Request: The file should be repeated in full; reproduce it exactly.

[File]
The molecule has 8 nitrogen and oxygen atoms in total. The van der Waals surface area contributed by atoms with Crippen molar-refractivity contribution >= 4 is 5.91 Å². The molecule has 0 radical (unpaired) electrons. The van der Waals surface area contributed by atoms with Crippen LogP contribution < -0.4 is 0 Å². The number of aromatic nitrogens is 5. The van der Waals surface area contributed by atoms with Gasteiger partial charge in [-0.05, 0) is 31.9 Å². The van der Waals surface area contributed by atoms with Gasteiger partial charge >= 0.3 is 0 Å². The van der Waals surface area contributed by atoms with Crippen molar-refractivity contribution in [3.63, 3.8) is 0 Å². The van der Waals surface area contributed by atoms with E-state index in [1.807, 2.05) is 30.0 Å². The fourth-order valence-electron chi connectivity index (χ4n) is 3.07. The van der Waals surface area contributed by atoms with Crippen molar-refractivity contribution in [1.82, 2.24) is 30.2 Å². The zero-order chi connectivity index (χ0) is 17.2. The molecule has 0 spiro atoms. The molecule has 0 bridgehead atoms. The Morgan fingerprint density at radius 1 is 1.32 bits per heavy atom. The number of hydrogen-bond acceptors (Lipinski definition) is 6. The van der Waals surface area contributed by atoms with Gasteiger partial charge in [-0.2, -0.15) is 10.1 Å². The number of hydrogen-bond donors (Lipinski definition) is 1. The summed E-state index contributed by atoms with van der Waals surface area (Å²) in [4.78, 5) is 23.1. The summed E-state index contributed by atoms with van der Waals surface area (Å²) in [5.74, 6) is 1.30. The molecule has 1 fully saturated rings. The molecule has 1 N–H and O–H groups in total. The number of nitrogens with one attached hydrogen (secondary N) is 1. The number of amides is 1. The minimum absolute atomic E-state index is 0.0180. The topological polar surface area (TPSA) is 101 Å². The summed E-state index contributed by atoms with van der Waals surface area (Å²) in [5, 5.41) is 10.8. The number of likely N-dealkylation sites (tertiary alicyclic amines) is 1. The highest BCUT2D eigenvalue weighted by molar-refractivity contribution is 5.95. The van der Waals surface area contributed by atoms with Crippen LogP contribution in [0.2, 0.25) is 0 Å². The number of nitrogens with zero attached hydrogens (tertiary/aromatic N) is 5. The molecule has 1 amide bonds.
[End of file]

The molecule has 8 nitrogen and oxygen atoms in total. The van der Waals surface area contributed by atoms with Crippen molar-refractivity contribution >= 4 is 5.91 Å². The molecule has 0 radical (unpaired) electrons. The van der Waals surface area contributed by atoms with Crippen LogP contribution < -0.4 is 0 Å². The number of aromatic nitrogens is 5. The van der Waals surface area contributed by atoms with Gasteiger partial charge in [-0.05, 0) is 31.9 Å². The van der Waals surface area contributed by atoms with Gasteiger partial charge >= 0.3 is 0 Å². The van der Waals surface area contributed by atoms with Crippen molar-refractivity contribution in [3.63, 3.8) is 0 Å². The van der Waals surface area contributed by atoms with E-state index in [1.807, 2.05) is 30.0 Å². The fourth-order valence-electron chi connectivity index (χ4n) is 3.07. The van der Waals surface area contributed by atoms with Crippen molar-refractivity contribution in [1.82, 2.24) is 30.2 Å². The zero-order chi connectivity index (χ0) is 17.2. The molecule has 0 spiro atoms. The molecule has 0 bridgehead atoms. The Morgan fingerprint density at radius 1 is 1.32 bits per heavy atom. The number of hydrogen-bond acceptors (Lipinski definition) is 6. The van der Waals surface area contributed by atoms with Gasteiger partial charge in [-0.2, -0.15) is 10.1 Å². The number of hydrogen-bond donors (Lipinski definition) is 1. The summed E-state index contributed by atoms with van der Waals surface area (Å²) in [4.78, 5) is 23.1. The summed E-state index contributed by atoms with van der Waals surface area (Å²) in [5.74, 6) is 1.30. The molecule has 1 fully saturated rings. The molecule has 1 N–H and O–H groups in total. The number of nitrogens with one attached hydrogen (secondary N) is 1. The number of amides is 1. The minimum absolute atomic E-state index is 0.0180. The topological polar surface area (TPSA) is 101 Å². The summed E-state index contributed by atoms with van der Waals surface area (Å²) in [5, 5.41) is 10.8. The number of likely N-dealkylation sites (tertiary alicyclic amines) is 1. The highest BCUT2D eigenvalue weighted by molar-refractivity contribution is 5.95. The van der Waals surface area contributed by atoms with Crippen LogP contribution in [0.2, 0.25) is 0 Å². The number of nitrogens with zero attached hydrogens (tertiary/aromatic N) is 5. The molecule has 1 amide bonds.